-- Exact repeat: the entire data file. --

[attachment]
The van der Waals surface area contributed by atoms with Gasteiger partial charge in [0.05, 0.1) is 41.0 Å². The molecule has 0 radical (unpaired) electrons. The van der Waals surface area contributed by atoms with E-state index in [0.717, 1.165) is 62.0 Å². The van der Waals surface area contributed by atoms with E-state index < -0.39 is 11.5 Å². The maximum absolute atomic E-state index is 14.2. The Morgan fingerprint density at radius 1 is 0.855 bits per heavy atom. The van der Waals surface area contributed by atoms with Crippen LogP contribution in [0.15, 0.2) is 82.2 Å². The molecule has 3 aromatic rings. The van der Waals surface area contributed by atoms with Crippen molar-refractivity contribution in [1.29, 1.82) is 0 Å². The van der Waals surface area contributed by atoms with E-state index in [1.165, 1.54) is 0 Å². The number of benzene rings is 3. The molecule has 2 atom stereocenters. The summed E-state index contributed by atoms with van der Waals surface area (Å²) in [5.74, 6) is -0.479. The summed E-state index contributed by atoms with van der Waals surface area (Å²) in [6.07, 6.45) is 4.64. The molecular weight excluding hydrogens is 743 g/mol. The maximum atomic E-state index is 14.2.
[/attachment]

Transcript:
The van der Waals surface area contributed by atoms with Gasteiger partial charge in [0.05, 0.1) is 41.0 Å². The molecule has 0 radical (unpaired) electrons. The van der Waals surface area contributed by atoms with E-state index in [0.717, 1.165) is 62.0 Å². The van der Waals surface area contributed by atoms with E-state index < -0.39 is 11.5 Å². The maximum absolute atomic E-state index is 14.2. The Morgan fingerprint density at radius 1 is 0.855 bits per heavy atom. The van der Waals surface area contributed by atoms with Crippen LogP contribution in [0.15, 0.2) is 82.2 Å². The molecule has 3 aromatic rings. The van der Waals surface area contributed by atoms with Crippen molar-refractivity contribution in [1.29, 1.82) is 0 Å². The van der Waals surface area contributed by atoms with E-state index in [1.165, 1.54) is 0 Å². The number of benzene rings is 3. The molecule has 2 atom stereocenters. The summed E-state index contributed by atoms with van der Waals surface area (Å²) in [5.74, 6) is -0.479. The summed E-state index contributed by atoms with van der Waals surface area (Å²) in [6.07, 6.45) is 4.64. The molecular weight excluding hydrogens is 743 g/mol. The maximum atomic E-state index is 14.2.